Is Elon Musk about to establish a foothold in Pinellas County? It’ll happen if a proposed Tesla showroom and service center comes to pass.
The Pinellas County Board of Adjustment and Appeals has granted conditional approval to a proposed Tesla sales and service facility at an old Kane’s Furniture liquidation store in Lealman. The electric vehicle manufacturer is under contract to buy the 4.2-acre property for an undisclosed sum later this month.
While not technically a traditional dealership — Tesla’s stores are company-owned, rather than dealer-owned — the center would look and feel like one.
The 102,410-square-foot facility would let potential Tesla owners test-drive and purchase new cars, or have their existing Teslas repaired or maintained. Newly delivered cars would be parked in a 50,000-square-foot climate-controlled storage area.
The project would add landscaping along 34th Street N and 46th Avenue N and add “a cutting-edge facade” and new roof, according to a site proposal. The company expects the new facility will employ about 50 new software and automotive technicians.
Among the potential benefits outlined by the company: Unlike a traditional auto dealership, where potentially pollutive materials like fuel and oil are commonplace, Tesla’s all-electric operation would be among “the cleanest automotive service centers in the United States,” according to the proposal.
The property sale is not yet final, and the county’s approval is conditional on a final site plan review and certain fees. But the fact that Tesla even looked at Lealman in the first place is a win for the community.
“You hear St. Pete talk about being the next Austin. Well, Lealman is its next-door neighbor,” said Christopher Moore, assistant county administrator and the county’s liaison for Lealman. “Right now in St. Petersburg, middle-class earners and workers, much less lower-income, can no longer afford to live in the city. And they can’t really go south. They can go to Bradenton. But more likely, they would just head north, and they would hit Lealman. So just from being the next-door neighbor to the next Austin, you’ve got tremendous potential.”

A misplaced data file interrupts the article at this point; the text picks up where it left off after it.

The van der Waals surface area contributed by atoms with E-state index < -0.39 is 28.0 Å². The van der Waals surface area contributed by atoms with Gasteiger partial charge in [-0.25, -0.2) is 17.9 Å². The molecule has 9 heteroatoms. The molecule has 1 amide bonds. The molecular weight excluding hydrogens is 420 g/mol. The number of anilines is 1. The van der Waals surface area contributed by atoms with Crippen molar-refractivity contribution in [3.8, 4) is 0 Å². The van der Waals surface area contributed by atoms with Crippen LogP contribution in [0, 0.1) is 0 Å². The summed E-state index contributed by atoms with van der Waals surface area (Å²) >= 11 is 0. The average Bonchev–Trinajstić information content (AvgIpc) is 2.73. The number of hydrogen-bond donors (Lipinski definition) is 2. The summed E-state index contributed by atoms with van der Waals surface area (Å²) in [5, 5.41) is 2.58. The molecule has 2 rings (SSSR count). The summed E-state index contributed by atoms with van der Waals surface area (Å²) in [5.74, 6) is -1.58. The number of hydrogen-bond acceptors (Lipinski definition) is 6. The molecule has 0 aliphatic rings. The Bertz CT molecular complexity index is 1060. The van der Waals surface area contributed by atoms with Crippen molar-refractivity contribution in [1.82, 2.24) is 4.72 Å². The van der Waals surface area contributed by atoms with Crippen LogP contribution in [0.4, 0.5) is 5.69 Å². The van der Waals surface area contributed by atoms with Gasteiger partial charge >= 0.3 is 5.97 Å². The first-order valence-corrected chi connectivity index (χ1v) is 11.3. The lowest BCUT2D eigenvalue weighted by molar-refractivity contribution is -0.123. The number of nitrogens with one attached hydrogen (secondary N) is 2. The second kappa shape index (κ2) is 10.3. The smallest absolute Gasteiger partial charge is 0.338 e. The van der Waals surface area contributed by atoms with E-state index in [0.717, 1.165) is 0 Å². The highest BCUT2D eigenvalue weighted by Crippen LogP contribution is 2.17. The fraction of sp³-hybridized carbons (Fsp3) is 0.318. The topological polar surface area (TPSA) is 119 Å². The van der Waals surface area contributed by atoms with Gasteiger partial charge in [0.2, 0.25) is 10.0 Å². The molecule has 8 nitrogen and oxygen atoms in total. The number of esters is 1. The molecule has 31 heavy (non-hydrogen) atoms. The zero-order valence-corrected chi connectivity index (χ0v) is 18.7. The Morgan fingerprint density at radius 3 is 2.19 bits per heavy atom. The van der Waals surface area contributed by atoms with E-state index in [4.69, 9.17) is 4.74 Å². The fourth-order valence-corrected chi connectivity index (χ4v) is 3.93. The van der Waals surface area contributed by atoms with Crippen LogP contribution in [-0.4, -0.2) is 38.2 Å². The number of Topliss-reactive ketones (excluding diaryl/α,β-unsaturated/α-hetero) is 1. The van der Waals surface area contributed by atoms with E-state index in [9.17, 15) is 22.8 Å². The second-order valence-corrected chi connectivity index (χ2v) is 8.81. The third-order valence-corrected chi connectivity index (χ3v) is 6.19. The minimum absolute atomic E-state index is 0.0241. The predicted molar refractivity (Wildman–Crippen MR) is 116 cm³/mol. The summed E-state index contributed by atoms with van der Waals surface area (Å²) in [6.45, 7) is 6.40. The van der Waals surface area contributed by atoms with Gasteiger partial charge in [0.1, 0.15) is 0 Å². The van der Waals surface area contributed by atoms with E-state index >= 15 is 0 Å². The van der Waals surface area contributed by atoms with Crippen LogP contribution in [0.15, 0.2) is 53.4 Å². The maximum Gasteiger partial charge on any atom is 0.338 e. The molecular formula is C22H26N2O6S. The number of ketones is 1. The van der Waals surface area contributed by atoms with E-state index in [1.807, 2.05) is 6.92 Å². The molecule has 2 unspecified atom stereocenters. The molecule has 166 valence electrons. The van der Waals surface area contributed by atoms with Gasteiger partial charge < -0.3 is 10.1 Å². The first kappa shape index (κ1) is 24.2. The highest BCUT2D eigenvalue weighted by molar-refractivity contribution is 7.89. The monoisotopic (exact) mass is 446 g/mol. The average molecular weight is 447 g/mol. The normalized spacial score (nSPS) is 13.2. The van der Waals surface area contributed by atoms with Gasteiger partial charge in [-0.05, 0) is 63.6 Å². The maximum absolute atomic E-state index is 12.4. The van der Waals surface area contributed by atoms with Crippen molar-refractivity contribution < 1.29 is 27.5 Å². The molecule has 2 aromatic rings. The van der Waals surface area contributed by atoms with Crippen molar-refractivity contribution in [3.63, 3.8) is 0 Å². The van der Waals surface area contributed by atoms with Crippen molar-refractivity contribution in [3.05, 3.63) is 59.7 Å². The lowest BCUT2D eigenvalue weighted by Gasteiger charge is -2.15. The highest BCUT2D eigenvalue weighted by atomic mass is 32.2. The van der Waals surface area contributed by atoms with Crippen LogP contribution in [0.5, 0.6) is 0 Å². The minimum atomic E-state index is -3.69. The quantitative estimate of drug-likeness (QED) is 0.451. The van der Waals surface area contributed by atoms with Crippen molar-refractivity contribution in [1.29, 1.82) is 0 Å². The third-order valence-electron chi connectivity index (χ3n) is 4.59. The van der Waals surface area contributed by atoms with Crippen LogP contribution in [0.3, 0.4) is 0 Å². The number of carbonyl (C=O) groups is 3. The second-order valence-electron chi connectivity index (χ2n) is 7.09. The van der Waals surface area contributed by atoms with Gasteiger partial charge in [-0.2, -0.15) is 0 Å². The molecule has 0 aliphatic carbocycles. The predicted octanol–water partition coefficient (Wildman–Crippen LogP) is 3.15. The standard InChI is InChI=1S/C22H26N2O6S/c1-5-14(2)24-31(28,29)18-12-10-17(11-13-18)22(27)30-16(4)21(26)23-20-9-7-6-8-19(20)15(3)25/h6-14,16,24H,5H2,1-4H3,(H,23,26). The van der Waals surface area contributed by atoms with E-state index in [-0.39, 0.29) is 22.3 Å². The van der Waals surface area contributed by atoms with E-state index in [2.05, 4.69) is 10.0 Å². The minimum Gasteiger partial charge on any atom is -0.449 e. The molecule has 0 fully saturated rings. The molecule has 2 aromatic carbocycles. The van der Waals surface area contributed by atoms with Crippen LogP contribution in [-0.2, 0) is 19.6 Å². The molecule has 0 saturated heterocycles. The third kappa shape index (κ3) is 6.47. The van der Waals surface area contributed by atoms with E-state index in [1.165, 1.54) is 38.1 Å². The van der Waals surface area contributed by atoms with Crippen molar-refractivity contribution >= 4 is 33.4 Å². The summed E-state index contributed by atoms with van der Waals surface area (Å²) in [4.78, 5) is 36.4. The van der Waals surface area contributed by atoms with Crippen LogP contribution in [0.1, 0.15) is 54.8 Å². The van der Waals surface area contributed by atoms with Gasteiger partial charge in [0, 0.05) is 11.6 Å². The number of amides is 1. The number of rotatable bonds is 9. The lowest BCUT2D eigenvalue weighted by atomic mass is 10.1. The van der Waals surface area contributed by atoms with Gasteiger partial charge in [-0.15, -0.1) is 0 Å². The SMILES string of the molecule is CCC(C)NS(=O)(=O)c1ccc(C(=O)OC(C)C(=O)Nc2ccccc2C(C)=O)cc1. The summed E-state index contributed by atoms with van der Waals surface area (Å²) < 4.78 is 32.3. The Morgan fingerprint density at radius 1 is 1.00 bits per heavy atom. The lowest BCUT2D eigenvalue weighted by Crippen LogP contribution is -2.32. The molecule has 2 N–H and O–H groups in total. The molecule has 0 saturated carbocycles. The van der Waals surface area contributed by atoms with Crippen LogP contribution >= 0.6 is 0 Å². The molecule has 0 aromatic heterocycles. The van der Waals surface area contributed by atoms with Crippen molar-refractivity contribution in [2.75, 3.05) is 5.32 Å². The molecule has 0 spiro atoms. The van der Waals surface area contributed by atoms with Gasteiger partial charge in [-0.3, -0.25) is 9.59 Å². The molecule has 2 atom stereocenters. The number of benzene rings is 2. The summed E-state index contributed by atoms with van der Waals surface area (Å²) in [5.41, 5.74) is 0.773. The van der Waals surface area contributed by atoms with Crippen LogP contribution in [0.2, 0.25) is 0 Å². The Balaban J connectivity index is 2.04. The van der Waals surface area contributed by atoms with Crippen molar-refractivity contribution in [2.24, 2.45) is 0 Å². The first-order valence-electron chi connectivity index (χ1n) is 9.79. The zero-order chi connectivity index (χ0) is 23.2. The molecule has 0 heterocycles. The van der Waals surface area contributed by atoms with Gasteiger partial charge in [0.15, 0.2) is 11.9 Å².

The Tesla project sits within the boundaries of the county’s Lealman Community Redevelopment Area, established in 2015. That means the community, one of Pinellas County’s poorest, can use tax increment funding over a 30-year period to support building and infrastructural improvements. The value to the CRA would be determined once the property is reassessed following Tesla’s improvements in 2023 or 2024.
“Making an investment like this into the community increases the tax value of that property,” Moore said. “There’s a direct connection to additional revenue.”
The parcel sits near the western edge of the Joe’s Creek industrial area, a focus of the county’s Community Redevelopment Agency. That project is expected to include improvements to the creek, biking and walking trails and mixed-use elements that could include industrial, office and residential uses.
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“There is a lot of infrastructure improvements that have already happened and are in the process of happening,” said Jeremy Heath, chairperson of the Lealman Community Redevelopment Area. “When you’re talking about high-net-worth tenants moving in there, a combination of both blue-collar and white-collar, eventually the Joe’s Creek bike path passing through that, you’re talking about a major resource for all walks of life, which is what I think Lealman really needs.”
What drew Tesla to the Lealman, Heath said, is the low cost of development relative to the rest of the Tampa Bay area, as well as its concentration of car dealerships along U.S. 19. Tesla has a retail store and separate service center in Tampa; the Lealman project, combining both, is part of a newer trend for the company, Moore said.
Tesla does not have a media relations department; an email to its investor relations department was not returned Monday afternoon. A Kane’s spokesperson declined to comment on the property set to be acquired by Tesla, but confirmed that there are no plans to close a nearby furniture showroom at 4501 34th St. N.
Moore and Heath likened Tesla’s impending arrival to that of another tech giant, Amazon, which announced last year it was building a giant distribution warehouse in Pinellas Park.
“It just really is the tip of the spear in terms of investment and opportunity that exists here to really transform the community,” Moore said. “Some of the biggest, smartest companies in the world have done their research and said, ‘This is where we want to be’.”